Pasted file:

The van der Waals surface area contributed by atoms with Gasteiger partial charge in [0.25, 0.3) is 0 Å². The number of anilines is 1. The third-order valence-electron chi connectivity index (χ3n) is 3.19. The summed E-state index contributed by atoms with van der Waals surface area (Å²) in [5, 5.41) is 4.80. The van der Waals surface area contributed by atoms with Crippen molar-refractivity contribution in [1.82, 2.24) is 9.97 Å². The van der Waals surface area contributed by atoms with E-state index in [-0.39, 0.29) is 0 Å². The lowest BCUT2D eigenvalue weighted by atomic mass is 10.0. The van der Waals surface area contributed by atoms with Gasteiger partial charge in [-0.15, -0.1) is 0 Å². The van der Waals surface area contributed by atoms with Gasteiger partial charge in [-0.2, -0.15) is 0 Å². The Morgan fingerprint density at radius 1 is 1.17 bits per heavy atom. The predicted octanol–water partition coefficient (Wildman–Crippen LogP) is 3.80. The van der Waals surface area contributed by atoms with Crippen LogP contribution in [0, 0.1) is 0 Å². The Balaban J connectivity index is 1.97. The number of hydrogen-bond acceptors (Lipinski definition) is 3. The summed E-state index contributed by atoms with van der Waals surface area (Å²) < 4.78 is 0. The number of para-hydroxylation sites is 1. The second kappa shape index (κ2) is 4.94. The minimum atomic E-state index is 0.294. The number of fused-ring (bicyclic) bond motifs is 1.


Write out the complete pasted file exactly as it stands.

The van der Waals surface area contributed by atoms with Gasteiger partial charge in [0.25, 0.3) is 0 Å². The number of anilines is 1. The third-order valence-electron chi connectivity index (χ3n) is 3.19. The summed E-state index contributed by atoms with van der Waals surface area (Å²) in [5, 5.41) is 4.80. The van der Waals surface area contributed by atoms with Crippen molar-refractivity contribution in [1.82, 2.24) is 9.97 Å². The van der Waals surface area contributed by atoms with E-state index in [-0.39, 0.29) is 0 Å². The lowest BCUT2D eigenvalue weighted by atomic mass is 10.0. The van der Waals surface area contributed by atoms with Gasteiger partial charge in [-0.15, -0.1) is 0 Å². The van der Waals surface area contributed by atoms with Gasteiger partial charge in [-0.2, -0.15) is 0 Å². The Morgan fingerprint density at radius 1 is 1.17 bits per heavy atom. The predicted octanol–water partition coefficient (Wildman–Crippen LogP) is 3.80. The van der Waals surface area contributed by atoms with Crippen LogP contribution in [0, 0.1) is 0 Å². The Balaban J connectivity index is 1.97. The number of hydrogen-bond acceptors (Lipinski definition) is 3. The summed E-state index contributed by atoms with van der Waals surface area (Å²) < 4.78 is 0. The number of para-hydroxylation sites is 1. The second kappa shape index (κ2) is 4.94. The minimum atomic E-state index is 0.294. The number of fused-ring (bicyclic) bond motifs is 1.